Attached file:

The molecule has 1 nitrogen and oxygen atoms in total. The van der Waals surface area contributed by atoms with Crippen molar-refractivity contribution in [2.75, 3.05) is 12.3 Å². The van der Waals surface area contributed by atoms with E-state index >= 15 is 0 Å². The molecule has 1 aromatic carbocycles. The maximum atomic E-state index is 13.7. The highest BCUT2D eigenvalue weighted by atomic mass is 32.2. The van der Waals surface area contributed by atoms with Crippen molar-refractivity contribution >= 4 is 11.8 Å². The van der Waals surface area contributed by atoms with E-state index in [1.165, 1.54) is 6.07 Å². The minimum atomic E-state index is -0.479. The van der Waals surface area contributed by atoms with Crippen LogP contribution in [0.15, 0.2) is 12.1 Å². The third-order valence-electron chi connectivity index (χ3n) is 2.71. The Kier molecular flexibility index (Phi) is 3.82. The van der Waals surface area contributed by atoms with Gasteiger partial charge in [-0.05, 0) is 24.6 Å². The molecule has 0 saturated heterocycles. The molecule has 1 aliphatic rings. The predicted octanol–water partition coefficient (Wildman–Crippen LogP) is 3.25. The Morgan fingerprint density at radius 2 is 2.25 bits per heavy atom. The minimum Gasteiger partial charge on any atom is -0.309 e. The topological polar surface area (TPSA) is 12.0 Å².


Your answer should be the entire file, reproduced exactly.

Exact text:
The molecule has 1 nitrogen and oxygen atoms in total. The van der Waals surface area contributed by atoms with Crippen molar-refractivity contribution in [2.75, 3.05) is 12.3 Å². The van der Waals surface area contributed by atoms with E-state index >= 15 is 0 Å². The molecule has 1 aromatic carbocycles. The maximum atomic E-state index is 13.7. The highest BCUT2D eigenvalue weighted by atomic mass is 32.2. The van der Waals surface area contributed by atoms with Crippen molar-refractivity contribution >= 4 is 11.8 Å². The van der Waals surface area contributed by atoms with E-state index in [1.165, 1.54) is 6.07 Å². The minimum atomic E-state index is -0.479. The van der Waals surface area contributed by atoms with Crippen LogP contribution in [0.15, 0.2) is 12.1 Å². The third-order valence-electron chi connectivity index (χ3n) is 2.71. The Kier molecular flexibility index (Phi) is 3.82. The van der Waals surface area contributed by atoms with Gasteiger partial charge in [-0.05, 0) is 24.6 Å². The molecule has 0 saturated heterocycles. The molecule has 1 aliphatic rings. The predicted octanol–water partition coefficient (Wildman–Crippen LogP) is 3.25. The Morgan fingerprint density at radius 2 is 2.25 bits per heavy atom. The minimum Gasteiger partial charge on any atom is -0.309 e. The topological polar surface area (TPSA) is 12.0 Å².